A weekly escape from her bloodless marriage, Sonia's salsa class becomes of prime importance in her life. So when her best friend Maggie joins her, subsequently booking a girls' vacation in Granada in order for the two of them to take more lessons and to celebrate Maggie's birthday together, Sonia defies her increasingly distant and potentially alcoholic husband's wishes and jumps into the vacation with gusto. While in Granada, she meets an elderly man who runs a cafe there and who offers her intriguing tidbits about the Spanish Civil War and the history of the city. When the vacation ends, Sonia reluctantly returns to her stultifying life in London. But Maggie, free-spirit that she is heads back to Spain and the freedom and joy she found there. And eventually Sonia, suffocating in her loveless marriage, is drawn back to Granada as well, returning to the cafe and the elderly man who promises to tell her more. He narrates, for the bulk of the novel, the fascinating story of the Ramirez family, one family among many who suffered and were split apart by the Civil War. Mercedes was a spirited and amazing flamenco dancer. One brother was a firm believer in Franco and the fascists while another fought hard for the Federalists. And yet a third was apolitical but was a homosexual and therefore a target of the Nationalists. While the Civil War played an enormous role in the story, this was very much a love story as well, familial love, filial love, and passionate love as well.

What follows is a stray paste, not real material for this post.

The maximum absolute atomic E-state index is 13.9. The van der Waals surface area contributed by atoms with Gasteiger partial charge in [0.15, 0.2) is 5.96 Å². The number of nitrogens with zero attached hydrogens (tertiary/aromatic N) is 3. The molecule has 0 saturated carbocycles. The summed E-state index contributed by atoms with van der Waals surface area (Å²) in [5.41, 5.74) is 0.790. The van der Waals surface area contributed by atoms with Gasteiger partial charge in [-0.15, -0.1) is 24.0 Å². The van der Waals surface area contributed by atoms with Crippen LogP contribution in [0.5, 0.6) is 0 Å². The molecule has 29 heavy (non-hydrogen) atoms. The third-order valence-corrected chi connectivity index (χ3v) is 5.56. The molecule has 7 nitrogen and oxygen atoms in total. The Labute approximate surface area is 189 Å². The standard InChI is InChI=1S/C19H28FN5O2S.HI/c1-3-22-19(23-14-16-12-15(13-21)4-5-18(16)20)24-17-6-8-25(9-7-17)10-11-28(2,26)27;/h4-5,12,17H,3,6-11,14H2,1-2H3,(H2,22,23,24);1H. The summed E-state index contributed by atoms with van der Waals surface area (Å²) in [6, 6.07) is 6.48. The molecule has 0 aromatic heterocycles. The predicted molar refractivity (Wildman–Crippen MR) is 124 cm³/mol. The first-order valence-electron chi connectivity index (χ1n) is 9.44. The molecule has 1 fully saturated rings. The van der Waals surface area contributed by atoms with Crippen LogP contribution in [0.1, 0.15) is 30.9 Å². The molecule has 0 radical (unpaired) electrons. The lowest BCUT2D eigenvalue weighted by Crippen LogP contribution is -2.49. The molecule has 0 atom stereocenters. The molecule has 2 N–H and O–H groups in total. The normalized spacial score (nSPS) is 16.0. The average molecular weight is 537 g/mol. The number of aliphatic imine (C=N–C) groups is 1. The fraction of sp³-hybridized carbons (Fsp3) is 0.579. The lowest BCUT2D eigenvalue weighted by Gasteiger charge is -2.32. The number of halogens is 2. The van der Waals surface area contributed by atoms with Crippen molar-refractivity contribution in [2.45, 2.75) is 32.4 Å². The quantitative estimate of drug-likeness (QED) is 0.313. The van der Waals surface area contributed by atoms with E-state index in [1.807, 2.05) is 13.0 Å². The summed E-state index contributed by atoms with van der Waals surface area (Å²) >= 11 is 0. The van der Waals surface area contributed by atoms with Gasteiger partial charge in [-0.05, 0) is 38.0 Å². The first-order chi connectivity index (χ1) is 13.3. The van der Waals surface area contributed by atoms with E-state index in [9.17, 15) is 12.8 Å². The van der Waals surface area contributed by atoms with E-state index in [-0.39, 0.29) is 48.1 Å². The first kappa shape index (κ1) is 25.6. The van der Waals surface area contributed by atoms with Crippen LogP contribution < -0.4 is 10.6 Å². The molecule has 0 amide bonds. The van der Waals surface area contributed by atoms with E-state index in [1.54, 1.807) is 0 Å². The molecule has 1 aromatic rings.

The story of Mercedes and her brothers and their eventual fates makes for fairly riveting reading. The framing device, using Sonia and the elderly barrista in the modern day to contrast with the strife and struggle of the past, works well. But the frame also offers a chance for a very predictable but incredibly unlikely coincidence and the author isn't strong enough to resist this easy and unbelievable ending. The tale of Sonia's marriage, set against Mercedes' all-consuming love for Javier before having it torn asunder by war helps to clarify things in Sonia's mind and drives home the power of true love. Hislop doesn't shy away from vividly depicting the soul-sucking effects of war and the way it destroys people both physically and emotionally. This is a dramatic and mostly compelling read and those who enjoy historical fiction will find themselves engrossed in the historical world os the Spanish Civil War even if the modern day frame is less compelling and a little too obvious.
Thanks to the publisher for sending me a copy of this book to review through the LibraryThing Early Reviewers program.